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Family talk intervention in paediatric oncology: a pilot study protocol
  1. Malin Lövgren1,2,
  2. Ulrika Kreicbergs1,2,
  3. Camilla Udo1,3
  1. 1 Department of Health Care Sciences, Palliative Research Centre, Ersta Sköndal Bräcke University College, Stockholm, Sweden
  2. 2 The Department of Women’s and Children’s Health, Childhood Cancer Research Unit, Karolinska Institutet, Stockholm, Sweden
  3. 3 School of Education, Health and Society, Dalarna University, Falun, Sweden
  1. Correspondence to Malin Lövgren; malin.lovgren{at}esh.se

Abstract

Introduction There is evidence that families with a child diagnosed with cancer need psychosocial support throughout the illness trajectory. Unfortunately, there is little research into psychosocial interventions for such families, especially interventions where the entire family is involved. The aim of this pilot study is therefore to evaluate a psychosocial intervention, the family talk intervention (FTI), in paediatric oncology in terms of study feasibility and potential effects.

Methods and analysis This pretest/post-test intervention pilot study is based on families with a child diagnosed with cancer. All families that include at least one child aged 6–19 years (ill child and/or sibling) at one of the six paediatric oncology centres in Sweden between September 2018 and September 2019 will be asked about participation. The intervention consists of six meetings with the family (part of the family or the entire family), led by two interventionists. The core elements in the intervention are to support the families in talking about the illness and related subjects, support the parents in understanding the needs of their children and how to support them and support the families in identifying their strengths and how to use them best. Mixed methods are used to evaluate the intervention (web-based questionnaires, interviews, field notes and observations). Self-reported data from all family members are collected at baseline, directly after the intervention and 6 months later. Study outcomes are family communication, knowledge about the illness, resilience, quality of life and grief.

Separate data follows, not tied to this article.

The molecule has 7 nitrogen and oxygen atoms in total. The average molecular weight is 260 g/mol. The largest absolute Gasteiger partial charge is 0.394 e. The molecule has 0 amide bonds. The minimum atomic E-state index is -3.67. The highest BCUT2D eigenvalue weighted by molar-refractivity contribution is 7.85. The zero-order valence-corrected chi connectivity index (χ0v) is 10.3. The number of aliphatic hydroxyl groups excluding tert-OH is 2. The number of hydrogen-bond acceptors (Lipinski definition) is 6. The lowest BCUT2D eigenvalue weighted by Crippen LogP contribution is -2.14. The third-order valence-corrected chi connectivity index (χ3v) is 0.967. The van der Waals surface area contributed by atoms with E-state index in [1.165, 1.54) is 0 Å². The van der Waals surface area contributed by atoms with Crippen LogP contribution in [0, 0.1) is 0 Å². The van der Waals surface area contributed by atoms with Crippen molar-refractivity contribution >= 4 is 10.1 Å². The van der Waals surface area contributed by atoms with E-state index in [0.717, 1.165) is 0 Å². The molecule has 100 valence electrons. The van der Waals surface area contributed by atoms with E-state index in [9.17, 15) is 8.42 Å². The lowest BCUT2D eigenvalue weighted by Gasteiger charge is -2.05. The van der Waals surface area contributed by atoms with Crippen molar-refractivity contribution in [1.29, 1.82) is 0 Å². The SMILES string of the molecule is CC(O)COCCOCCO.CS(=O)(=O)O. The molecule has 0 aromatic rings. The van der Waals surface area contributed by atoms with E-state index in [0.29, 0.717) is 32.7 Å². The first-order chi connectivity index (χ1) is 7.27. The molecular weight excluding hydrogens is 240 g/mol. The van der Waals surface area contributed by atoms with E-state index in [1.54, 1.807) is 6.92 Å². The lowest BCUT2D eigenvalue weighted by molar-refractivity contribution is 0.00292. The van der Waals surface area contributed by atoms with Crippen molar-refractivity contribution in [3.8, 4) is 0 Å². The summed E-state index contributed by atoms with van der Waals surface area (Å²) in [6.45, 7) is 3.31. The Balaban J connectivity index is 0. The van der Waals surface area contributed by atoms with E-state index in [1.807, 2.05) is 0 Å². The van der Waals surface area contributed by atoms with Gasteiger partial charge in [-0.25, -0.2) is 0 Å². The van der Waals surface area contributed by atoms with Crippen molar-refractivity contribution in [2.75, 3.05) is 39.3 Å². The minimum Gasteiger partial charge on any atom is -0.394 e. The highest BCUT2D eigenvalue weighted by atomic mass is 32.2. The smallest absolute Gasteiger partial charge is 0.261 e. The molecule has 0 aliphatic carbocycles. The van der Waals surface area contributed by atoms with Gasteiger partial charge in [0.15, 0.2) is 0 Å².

Ethics and dissemination The study has been approved by the Regional Ethical Review Board in Stockholm (Dnr 2018/250-31/2 and 2018/1852–32). Data are processed in coded form, accessible only to the research team and stored at Ersta Sköndal Bräcke University College in a secure server.

Trial registration ClinicalTrials.gov Identifier NCT03650530, registered in August 2018.

  • oncology
  • palliative care

This is an open access article distributed in accordance with the Creative Commons Attribution Non Commercial (CC BY-NC 4.0) license, which permits others to distribute, remix, adapt, build upon this work non-commercially, and license their derivative works on different terms, provided the original work is properly cited, appropriate credit is given, any changes made indicated, and the use is non-commercial. See: http://creativecommons.org/licenses/by-nc/4.0/.

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Footnotes

  • Patient consent for publication Not required.

  • Contributors ML has contributed to the design of the study, pretest of the questionnaires and writing the manuscript. UK and CU have contributed to the design of the study and edited the manuscript. All authors have read and approved the final version.

  • Funding This work was supported by the Swedish Childhood Foundation, grants number TJ2016-005 and PR2016-0013.

  • Competing interests None declared.

  • Provenance and peer review Not commissioned; externally peer reviewed.

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